Course Information
SchoolPrimary Education
Cycle / Level1st / Undergraduate, 2nd / Postgraduate
Teaching PeriodWinter/Spring
CoordinatorDimitrios Zachos
Course ID600014263

Programme of Study: PPS Tmīmatos Dīmotikīs Ekpaídeusīs (2019-sīmera)

Registered students: 3
OrientationAttendance TypeSemesterYearECTS

Class Information
Academic Year2021 – 2022
Class PeriodSpring
Faculty Instructors
Instructors from Other Categories
Weekly Hours3
Class ID
Course Type 2021
General Foundation
Course Type 2011-2015
Specific Foundation / Core
Mode of Delivery
  • Face to face
Digital Course Content
The course is also offered to exchange programme students.
Language of Instruction
  • English (Instruction, Examination)
General Prerequisites
The focus of the session is the social/ cultural construction of children's place and the ways in which children and adults negotiate "proper" places for children being displaced, especially in education. Following an introduction to the concept of displacement/ emplacement, while drawing upon psychology, sociology, education, cultural studies and arts, the first section deals with the exploration of emotions as ways/ practices for social inclusion/exclusion and mechanisms of the different types of displacement.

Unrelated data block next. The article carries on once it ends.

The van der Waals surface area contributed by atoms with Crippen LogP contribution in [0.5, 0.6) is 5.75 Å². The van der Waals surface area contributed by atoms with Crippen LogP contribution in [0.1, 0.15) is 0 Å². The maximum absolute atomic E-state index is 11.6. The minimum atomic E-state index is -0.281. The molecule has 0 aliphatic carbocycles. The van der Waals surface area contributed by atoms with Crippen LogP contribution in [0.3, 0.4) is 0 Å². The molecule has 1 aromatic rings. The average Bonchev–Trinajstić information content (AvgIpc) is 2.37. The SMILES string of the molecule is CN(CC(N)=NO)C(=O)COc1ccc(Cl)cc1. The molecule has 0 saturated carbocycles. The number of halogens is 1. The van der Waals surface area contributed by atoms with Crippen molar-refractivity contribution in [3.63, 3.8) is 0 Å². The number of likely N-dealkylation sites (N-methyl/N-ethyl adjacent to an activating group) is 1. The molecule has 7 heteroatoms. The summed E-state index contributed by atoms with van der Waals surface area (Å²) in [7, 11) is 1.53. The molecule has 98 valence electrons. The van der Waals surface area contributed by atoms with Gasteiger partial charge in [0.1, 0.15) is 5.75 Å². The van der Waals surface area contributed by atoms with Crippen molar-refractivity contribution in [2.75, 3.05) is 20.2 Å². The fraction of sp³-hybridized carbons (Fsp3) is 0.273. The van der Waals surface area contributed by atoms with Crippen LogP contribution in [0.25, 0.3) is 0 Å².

Learning Outcomes
By the end of the course the students are expected to: a) understand the conceptual framework of place and displacement, highlighting the existence of different types of displacement in dialogue with education. b) engage the students into the discursive constructions of displacement in terms of causes and consequences and to illustrate the importance of reframing them using the concepts of emotions, identity, arts work and educational divisive or inclusive practices. c) reveal different ways of resisting displacement in education and to explore transformative ways for raising awareness and advocacy.
General Competences
  • Retrieve, analyse and synthesise data and information, with the use of necessary technologies
  • Adapt to new situations
  • Make decisions
  • Work autonomously
  • Work in teams
  • Work in an international context
  • Work in an interdisciplinary team
  • Appreciate diversity and multiculturality
  • Respect natural environment
  • Demonstrate social, professional and ethical commitment and sensitivity to gender issues
  • Be critical and self-critical
  • Advance free, creative and causative thinking
Course Content (Syllabus)